Wednesday, October 12, 2011

Solar Temperature

Continuing on from my efforts at rendering stars described in my last post, I decided to have a look at making the visual effect a little more dependent upon actual physical properties rather than simply being a soup of magic numbers that produced an effect I was happy with. Although partially inspired out of curiosity just to see if I could, the ability to produce different star effects is required anyway if my procedural universe is to be more varied that an endless procession of yellow Suns.

Before proceeding I should stress here that my knowledge of solar physics is pretty elementary, being garnered from a bit of Wikipedia browsing and books such as the excellent "Wonders of the Solar System"  so don't call me out if anything I say here is imprecise, incorrect or a blatant lie - I don't pretent to be any kind of expert on this subject.

Conducting even my initial research into the subject however immediately revealed that the physical processes at work in a star are pretty complex, scientists' understanding of even the one at the centre of our own solar system is not completely exhaustive, so picking the correct metric(s) to base my graphical representations upon is as ever a trade-off. The more physically accurate I want the simulation to be the more work is going to be involved and the more complex and therefore slow the code will become. This is a real-time project and the effect has to render in just a millisecond or two so it has to be kept simple, in the end I decided temperature was a pretty obvious measure of how a star looks and of the various temperatures associated with a star (core, surface and corona amongst others) the optical surface temperature seemed like a good fit as it’s largely to do with the observed appearance of the star. Hereafter I’ll refer to this optical surface temperature as simply “temperature”.

The temperature of stars is expressed using the Kelvin scale with the temperature of our own sun being approximately 5700K. (see this page on Effective Temperature or here about Spectrums for more details on this) There are also various classes and classifications used to categorise stars but one of the easiest to understand that I found is the Hertzsprung-Russell diagram which provides a really clear visual representation of the relationship between stars magnitudes/luminosities and their classifications/ temperatures.

(Image from Wikipedia)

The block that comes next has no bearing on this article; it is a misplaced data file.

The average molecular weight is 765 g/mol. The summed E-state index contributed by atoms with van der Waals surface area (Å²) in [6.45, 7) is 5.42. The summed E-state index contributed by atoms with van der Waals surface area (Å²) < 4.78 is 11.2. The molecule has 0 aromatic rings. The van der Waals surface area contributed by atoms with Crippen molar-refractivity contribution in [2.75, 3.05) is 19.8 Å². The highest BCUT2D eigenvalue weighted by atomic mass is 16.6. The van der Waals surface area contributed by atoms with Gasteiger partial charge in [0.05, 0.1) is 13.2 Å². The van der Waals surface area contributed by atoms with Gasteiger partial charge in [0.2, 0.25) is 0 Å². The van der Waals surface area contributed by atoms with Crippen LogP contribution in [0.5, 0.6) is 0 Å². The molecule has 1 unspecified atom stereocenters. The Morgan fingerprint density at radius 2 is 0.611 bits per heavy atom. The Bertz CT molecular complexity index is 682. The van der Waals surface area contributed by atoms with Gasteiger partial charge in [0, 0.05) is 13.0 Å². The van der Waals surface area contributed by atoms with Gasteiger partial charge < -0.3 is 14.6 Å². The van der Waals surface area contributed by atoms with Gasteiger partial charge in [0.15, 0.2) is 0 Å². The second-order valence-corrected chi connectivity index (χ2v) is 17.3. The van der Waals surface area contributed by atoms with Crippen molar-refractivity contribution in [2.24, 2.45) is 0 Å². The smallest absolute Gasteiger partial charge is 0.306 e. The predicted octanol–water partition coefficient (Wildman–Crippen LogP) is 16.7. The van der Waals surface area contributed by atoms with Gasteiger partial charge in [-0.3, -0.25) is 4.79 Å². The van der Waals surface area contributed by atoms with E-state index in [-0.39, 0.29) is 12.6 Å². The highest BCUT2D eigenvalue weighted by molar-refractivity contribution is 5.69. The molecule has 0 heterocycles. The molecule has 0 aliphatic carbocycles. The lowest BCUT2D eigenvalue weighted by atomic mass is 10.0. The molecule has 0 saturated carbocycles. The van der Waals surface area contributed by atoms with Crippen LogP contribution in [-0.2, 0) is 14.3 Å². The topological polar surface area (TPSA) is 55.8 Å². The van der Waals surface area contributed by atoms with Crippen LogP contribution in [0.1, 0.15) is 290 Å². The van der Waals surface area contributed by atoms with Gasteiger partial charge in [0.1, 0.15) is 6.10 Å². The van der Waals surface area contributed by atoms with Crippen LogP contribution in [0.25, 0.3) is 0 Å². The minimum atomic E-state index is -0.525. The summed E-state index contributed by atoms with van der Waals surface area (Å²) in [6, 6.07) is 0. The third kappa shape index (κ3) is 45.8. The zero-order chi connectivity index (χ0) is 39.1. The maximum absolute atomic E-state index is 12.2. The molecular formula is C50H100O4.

For now I’m concentrating on rendering stars from the so called Main Sequence within which our Sun lives, but it would be interesting at a later time to experiment with rendering stars from the white dwarf, sub-giant, giant and super-giant areas. Using temperature as a base then, to render a star using the correct colour therefore I needed a way to convert this temperature value into traditional RGB values I could generate and manipulate in my shaders. It turns out that converting from Kelvin to RGB isn’t entirely trivial but I did find a site that offered a handy look up table that I could use to convert between the two. Rather than perform the conversion numerically in my pixel shader I opted to store this LUT in a tiny texture from which the colour for a given temperature within a given range could simply be read. I actually store 32 levels of each temperature in this 32x32 texture from the base colour up to a blend of a much hotter colour and white to give me something to mix in with the noise texture during rendering.

Tying this into my existing star shader was relatively straightforward, I just had to pass in the temperature of the star as a pixel shader constant then use this along with my noise value to look up the Kelvin to RGB conversion texture . I did at first think something was wrong though as at 5700K my lovely yellow and white "Sun" was rendering as a salmon pink sort of shade - not at all sun-like!

After a little more digging it would appear that along with much of the Earth's populace I've been sold something of a lie for the last four decades! Turns out that our Sun isn't actually yellow at all but is rather that fetching salmon pink I mentioned earlier, it only looks yellow from the Earth (or at times a lovely red when rising or setting) due to the absorption and dispersion of light as it passes through our atmosphere. Presumably TV and Films SFX departments use yellow when rendering the Sun from space for consistency (and so they don’t have to keep explaining why it’s salmon pink)

Anyway, happy that this wasn’t a bug in my shader I had a play around with varying this temperature value I was passing to the shader to change the visible colour of my star which produced what I think are quite reasonable results:

The temperature of each version is overlayed - an interesting fact I wasn't aware of is how the colour passes from red through yellow through white and finally to pale blue with temperature - mentally I had assumed that white would be the hottest, so I learned something there.

Note that it’s not just the colour that’s varying with temperature here, the size and “fuzzyness” of the corona is also increasing as the temperature increases – there’s no particular scientific basis for this, it just felt like hotter stars would be expected to have larger coronas. The magnitude of the screen space ray distortion is also linked to temperature, producing more erratic field movement on hotter stars.

Take a look at the video below to see the transition occurring in real time – there’s no doubt more that could be done for now I think it’s good enough for my purposes: producing a range of interesting stars around which to base my procedural solar systems.

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